The manosphere has been writing about women’s unrestrained sexual nature for years. If you include PUA material there’s more than a decade’s worth of writing. But that’s nothing compared to Cosmopolitan magazine.

Men have written about this subject for several reasons: to be better at seducing women, to avoid relationships with loose women, and to acknowledge women’s role in the cultural decline. But Cosmo writes about women’s sexual nature as both fantasy and prescription. Unfortunately for all, that fantasy has become a reality.

Cosmo And Women’s Lib

During WWII, while men were at war, women took on their roles in the workplace. This was to ensure that America was manufacturing all the equipment it would need to win at war as well as keep society operating. When men came home from war and went back to work most women reclaimed their roles as wives, mothers, and matrons. But not all women. Some women stayed in the workforce and more women joined them each year. As they worked with men in a man’s world they wanted to be treated like men and “succeed” on men’s terms.

In the 1960’s, Helen Gurley Brown became the editor of Cosmo. She saw the writing on the wall and transformed the magazine so that it could take advantage of the changing times. She presented the magazine in a way that acknowledged women’s work fantasies (climbing the corporate ladder, sitting at the board with the men) and their personal fantasies (guilt-free promiscuity).

By associating sex with work Brown eliminated women’s guilty feelings about sex. In doing so she further equated women in the workforce to men in the workforce by shifting reader’s perspectives on feminine roles in society. If a woman works like a man, she should be guilt free about her promiscuity like a man. What working girl wouldn’t want to read that?

“Cosmo Girls”

Cosmopolitan began writing about fictional and abstract Cosmo girls. A Cosmo girl is both a fantasy to the reader (because such a woman only exists happily in fiction) and a prescription (Cosmo advises women how to be Cosmo girls). They are best represented in pop culture in two places.

The first is the movie Pretty Woman. It’s a romantic story about a street hooker, very new to hooking, who takes a rich, handsome millionaire as her John. She works him so well that he hires her to give him the girlfriend treatment for a while. In that while, he falls in love with her and she with him. It’s a story of a working girl using sex to get ahead. She doesn’t feel bad about being a hooker. In a strange way, it makes her stronger or sexier or more empowered. In the end, she gets everything she wants.


The second example is Sex and the City. This show was about four working girls being promiscuous and discovering their own sexuality in the process. They learn something about themselves by boning various dudes. That self-discovery is empowering. In the meantime, they work, spend lavishly on clothes and eating out, take vacations, and have some of those various men fall in love with them.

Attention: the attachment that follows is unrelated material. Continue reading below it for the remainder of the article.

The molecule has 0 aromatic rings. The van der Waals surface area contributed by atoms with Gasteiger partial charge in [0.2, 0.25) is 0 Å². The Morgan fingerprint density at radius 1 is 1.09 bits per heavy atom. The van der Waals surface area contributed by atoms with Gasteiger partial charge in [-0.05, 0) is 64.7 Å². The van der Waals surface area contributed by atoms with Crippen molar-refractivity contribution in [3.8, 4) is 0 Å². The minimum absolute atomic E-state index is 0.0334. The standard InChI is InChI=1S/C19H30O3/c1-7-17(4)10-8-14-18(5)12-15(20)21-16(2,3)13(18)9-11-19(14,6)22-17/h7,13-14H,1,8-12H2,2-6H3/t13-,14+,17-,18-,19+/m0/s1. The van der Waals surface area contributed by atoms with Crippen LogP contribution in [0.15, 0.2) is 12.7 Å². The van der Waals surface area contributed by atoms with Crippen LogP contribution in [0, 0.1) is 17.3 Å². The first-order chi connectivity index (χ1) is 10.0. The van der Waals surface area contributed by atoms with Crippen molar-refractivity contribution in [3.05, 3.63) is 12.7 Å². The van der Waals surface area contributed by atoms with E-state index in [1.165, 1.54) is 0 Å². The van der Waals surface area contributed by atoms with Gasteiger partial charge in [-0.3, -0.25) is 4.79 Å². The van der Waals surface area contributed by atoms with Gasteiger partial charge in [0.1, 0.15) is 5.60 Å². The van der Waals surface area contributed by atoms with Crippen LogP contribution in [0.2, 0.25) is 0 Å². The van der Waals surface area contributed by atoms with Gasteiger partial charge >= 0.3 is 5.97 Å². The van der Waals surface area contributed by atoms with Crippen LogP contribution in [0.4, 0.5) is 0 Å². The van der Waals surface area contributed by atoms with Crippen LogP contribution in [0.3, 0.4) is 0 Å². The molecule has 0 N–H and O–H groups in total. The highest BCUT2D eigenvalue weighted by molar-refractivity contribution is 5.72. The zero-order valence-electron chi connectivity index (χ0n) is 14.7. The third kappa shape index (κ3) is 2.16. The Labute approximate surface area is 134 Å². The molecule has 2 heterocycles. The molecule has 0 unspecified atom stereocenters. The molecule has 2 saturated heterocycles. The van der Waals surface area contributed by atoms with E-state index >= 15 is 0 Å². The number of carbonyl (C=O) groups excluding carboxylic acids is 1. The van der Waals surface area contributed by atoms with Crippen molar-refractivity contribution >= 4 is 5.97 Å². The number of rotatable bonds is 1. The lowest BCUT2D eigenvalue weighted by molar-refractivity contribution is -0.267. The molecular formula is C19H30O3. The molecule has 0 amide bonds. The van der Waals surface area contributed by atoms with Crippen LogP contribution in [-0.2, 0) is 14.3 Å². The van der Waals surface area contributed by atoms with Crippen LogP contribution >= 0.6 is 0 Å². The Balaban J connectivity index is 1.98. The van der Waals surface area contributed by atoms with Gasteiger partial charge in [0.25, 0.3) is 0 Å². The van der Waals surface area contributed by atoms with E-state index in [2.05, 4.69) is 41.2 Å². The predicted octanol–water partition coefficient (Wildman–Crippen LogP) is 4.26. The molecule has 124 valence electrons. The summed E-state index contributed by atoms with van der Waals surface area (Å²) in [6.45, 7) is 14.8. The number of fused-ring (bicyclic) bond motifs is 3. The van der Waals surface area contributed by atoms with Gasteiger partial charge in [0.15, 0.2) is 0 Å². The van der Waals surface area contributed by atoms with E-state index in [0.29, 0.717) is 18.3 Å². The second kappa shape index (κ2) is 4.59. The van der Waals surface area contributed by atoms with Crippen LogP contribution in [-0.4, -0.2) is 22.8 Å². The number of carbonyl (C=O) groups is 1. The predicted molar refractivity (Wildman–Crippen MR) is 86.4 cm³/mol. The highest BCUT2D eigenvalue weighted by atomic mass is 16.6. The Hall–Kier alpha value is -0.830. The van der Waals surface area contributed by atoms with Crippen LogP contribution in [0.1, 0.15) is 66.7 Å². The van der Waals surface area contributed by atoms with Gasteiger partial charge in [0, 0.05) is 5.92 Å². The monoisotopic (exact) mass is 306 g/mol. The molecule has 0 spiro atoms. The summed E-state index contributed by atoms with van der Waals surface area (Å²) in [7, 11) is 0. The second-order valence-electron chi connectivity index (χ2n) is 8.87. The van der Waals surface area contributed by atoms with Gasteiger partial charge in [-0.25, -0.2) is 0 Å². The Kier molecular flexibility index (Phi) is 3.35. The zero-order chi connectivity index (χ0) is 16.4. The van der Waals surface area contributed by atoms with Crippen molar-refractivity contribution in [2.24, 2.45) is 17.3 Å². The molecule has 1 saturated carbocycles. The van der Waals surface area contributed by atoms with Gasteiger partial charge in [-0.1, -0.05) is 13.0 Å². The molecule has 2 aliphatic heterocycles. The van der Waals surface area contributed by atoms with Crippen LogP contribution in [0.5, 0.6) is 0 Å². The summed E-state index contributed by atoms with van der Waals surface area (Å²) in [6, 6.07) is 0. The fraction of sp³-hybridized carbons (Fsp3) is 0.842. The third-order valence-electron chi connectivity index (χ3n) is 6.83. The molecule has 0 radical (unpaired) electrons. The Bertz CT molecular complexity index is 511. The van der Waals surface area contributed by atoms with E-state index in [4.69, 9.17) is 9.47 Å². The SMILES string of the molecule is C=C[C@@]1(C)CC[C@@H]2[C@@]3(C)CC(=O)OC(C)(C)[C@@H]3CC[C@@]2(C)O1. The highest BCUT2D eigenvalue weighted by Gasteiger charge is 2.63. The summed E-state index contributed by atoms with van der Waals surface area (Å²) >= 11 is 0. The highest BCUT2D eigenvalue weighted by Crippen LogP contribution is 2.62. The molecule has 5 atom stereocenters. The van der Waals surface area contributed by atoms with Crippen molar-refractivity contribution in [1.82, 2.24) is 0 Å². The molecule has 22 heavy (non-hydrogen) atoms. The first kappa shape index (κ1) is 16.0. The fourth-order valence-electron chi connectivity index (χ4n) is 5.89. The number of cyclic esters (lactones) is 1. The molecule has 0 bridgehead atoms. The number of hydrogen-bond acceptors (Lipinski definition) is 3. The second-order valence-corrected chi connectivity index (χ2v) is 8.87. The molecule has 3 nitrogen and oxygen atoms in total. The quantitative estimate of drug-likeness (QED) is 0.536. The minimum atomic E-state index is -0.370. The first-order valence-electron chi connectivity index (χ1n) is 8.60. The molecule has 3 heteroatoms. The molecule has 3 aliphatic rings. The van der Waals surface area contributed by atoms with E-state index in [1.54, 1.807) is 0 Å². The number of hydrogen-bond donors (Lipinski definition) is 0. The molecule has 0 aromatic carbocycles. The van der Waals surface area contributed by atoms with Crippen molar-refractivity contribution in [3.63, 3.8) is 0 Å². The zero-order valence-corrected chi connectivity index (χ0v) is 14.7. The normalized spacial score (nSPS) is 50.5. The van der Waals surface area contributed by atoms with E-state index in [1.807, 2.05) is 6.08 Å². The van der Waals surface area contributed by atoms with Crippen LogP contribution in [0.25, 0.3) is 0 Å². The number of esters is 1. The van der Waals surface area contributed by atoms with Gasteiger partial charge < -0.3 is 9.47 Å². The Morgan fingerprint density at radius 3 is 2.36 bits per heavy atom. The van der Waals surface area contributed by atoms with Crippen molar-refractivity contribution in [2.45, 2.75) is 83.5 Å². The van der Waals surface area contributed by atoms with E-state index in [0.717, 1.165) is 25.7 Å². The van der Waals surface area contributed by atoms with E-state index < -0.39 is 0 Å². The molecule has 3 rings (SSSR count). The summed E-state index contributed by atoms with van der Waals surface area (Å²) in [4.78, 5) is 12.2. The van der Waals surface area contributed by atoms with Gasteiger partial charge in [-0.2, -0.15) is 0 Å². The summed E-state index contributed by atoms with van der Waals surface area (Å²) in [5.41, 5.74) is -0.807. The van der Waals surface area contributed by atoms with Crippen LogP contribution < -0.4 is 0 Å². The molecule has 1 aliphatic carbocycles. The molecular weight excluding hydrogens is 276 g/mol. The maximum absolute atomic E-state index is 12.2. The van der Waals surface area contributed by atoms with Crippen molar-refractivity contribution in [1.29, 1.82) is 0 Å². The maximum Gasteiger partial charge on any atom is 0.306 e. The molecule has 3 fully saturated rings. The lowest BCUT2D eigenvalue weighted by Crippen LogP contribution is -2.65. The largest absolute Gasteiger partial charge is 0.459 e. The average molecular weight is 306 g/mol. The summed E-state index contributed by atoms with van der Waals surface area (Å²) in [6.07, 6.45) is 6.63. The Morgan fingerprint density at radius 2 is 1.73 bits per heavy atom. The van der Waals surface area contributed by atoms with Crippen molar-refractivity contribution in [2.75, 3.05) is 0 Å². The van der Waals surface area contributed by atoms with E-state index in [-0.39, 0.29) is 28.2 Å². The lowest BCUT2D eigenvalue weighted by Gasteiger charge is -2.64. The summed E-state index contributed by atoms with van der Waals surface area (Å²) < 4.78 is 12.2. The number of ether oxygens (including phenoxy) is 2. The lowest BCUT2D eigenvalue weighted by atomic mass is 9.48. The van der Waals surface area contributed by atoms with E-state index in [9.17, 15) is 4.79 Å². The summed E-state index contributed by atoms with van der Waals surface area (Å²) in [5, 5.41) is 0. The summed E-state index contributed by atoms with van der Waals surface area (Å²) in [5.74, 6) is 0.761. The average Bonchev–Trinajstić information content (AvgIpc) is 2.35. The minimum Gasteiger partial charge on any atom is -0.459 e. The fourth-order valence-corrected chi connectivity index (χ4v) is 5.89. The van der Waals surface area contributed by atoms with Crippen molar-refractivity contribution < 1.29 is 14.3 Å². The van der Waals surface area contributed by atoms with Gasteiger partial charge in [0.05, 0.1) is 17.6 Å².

The Readers

Initially, Cosmo’s readers differed from its content. Whereas articles might be about upper-middle-class single-and-loving-it types, the readers were quite different. Most of Cosmo’s audience was married women with jobs, not careers. They were clerical or service workers.

Cosmo first and foremost validated these women’s fantasies. Nowadays in the manosphere, we learn that women’s sexuality, without societal constraints, is hypergamous. Cosmo figured this out in the 60’s and sold women their own fantasies while encouraging them to pursue those fantasies.

What are these poor girls learning?

Women’s Sexual Fantasies

Helen Gurley Brown figured out how to sell sex to women while they waited in the checkout line at the grocery store. She did this by identifying what women want to be sexually; a “free-spirited sexual adventuress wheeling and dealing in a laissez-faire world of sexual market relations.” The female fantasy is to be able to use her sexuality in market transactions for gain. This is why some articles advise women on how to be a better sexual object and some a better sexual subject.

It teaches them how to be better sexual objects by advising them on ways to be hotter (workouts advise, make-up advise, clothing advise, how to pleasure a man advise, etc…). This also helps them sell ads for related products. The goal just below the surface of the text is for a woman to be able to make men lust for her so badly that she can take what she wants from them.

As a sexual subject, Cosmo tells women that they have freedom of sexual agency. They choose how many guys they want to bone, when they want to bone, how the boning will proceed, and what they expect in return for sex.

Keep in mind, the primary audience of Cosmo until recently was primarily working, married women.

What Cosmo Offered

More than anything, Cosmo sent the message to working women that to get ahead at work the ends justify the means. And that the best tool women have to achieve that end is their sexuality. Cosmo offered women the fantasy that they were justified in their promiscuity whether for business or for pleasure. It’s no wonder Cosmo became so popular and prophetic.

(For reference and further reading check out The “Cosmopolitan” Ideology and the Management of Desire by Kathryn McMahon originally published in The Journal of Sex Research in August of 1990.)

For more from Jared Trueheart on the roles of men and women I literature and film check out his writing at Legends of Men.

Read More: Why Do Women Have Rape Fantasies?


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